A Greater Music by Suah Bae

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The late American poet William Matthews once described his taste in literature as a preference for prosy poetry and poetic prose. A Greater Music exemplifies the latter category; it requires and amply rewards rereading.
-NY Journal of Books

Synopsis

"Bae Suah offers the chance to unknow—to see the everyday afresh and be defamiliarized with what we believe we know—which is no small offering."—Sophie Hughes, Music & Literature

Near the beginning of A Greater Music, the narrator, a young Korean writer, falls into an icy river in the Berlin suburbs, where she's been housesitting for her on-off boyfriend Joachim. This sets into motion a series of memories that move between the hazily defined present and the period three years ago when she first lived in Berlin. Throughout, the narrator's relationship with Joachim, a rough-and-ready metalworker, is contrasted with her friendship with a woman called M, an ultra-refined music-loving German teacher who was once her lover.

A novel of memories and wandering, A Greater Music blends riffs on music, language, and literature with a gut-punch of an emotional ending, establishing Bae Suah as one of the most exciting novelists working today.

Bae Suah, one of the most highly acclaimed contemporary Korean authors, has published more than a dozen works and won several prestigious awards. She has also translated several books from the German, including works by W. G. Sebald, Franz Kafka, and Jenny Erpenbeck. Her first book to appear in English, Nowhere to be Found, was longlisted for a PEN Translation Prize.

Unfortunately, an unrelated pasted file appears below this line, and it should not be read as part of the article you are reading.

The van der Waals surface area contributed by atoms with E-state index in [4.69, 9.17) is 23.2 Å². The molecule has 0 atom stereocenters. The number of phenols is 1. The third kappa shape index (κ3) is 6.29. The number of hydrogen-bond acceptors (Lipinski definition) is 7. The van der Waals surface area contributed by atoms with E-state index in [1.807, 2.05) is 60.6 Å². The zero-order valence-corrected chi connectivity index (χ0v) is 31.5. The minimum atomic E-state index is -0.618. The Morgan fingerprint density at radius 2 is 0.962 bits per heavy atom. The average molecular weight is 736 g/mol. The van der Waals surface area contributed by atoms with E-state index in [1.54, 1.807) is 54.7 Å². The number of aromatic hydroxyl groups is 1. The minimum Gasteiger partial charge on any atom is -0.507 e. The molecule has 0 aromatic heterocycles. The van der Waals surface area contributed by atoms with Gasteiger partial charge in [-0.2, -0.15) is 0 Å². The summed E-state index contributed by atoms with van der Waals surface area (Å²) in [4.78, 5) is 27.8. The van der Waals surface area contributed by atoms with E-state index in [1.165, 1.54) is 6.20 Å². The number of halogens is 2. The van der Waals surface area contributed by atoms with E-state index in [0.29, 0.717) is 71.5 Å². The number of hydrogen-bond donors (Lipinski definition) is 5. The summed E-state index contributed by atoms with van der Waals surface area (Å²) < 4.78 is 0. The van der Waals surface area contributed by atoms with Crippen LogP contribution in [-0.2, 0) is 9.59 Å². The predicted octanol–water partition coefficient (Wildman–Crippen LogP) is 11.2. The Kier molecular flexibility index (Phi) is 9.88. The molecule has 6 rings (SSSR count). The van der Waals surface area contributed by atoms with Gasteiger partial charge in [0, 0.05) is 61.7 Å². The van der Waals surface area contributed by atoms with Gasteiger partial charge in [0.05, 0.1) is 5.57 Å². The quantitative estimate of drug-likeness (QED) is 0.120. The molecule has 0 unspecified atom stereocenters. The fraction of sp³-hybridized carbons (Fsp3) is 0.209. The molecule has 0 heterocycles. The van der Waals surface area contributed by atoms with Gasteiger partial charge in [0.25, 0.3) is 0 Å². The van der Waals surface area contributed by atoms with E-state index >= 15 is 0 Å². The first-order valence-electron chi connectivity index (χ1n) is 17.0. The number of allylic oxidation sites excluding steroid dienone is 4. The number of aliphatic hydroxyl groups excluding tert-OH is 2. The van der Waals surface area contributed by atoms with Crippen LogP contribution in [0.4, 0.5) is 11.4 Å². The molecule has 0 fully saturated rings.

Deborah Smith's literary translations from the Korean include two novels by Han Kang (The Vegetarian and Human Acts), and two by Bae Suah, (A Greater Music and Recitation).


 

About Suah Bae

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Bae Suah is one of the most highly acclaimed contemporary Korean authors, with over ten short story collections and five novels to her name. She received the Hanguk Ilbo literary prize in 2003, and the Tongseo literary prize in 2004. She has also translated several books from the German, including works by W. G. Sebald, Franz Kafka, and Jenny Erpenbeck. Nowhere to be Found, translated by Sora Kim-Russell, was the first of her books to appear in English, and was longlisted for a PEN Translation Prize.Deborah Smith's literary translations from the Korean include two novels by Han Kang (The Vegetarian and Human Acts), and two by Bae Suah, (A Greater Music and Recitation). She also recently founded Tilted Axis Press to bring more works from Africa, Asia, and the Middle East into English.
 
Published September 19, 2016 by Open Letter. 132 pages
Genres: History, Travel, Gay & Lesbian, Literature & Fiction. Fiction
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NY Journal of Books

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Reviewed by David Cooper on Oct 10 2016

The late American poet William Matthews once described his taste in literature as a preference for prosy poetry and poetic prose. A Greater Music exemplifies the latter category; it requires and amply rewards rereading.

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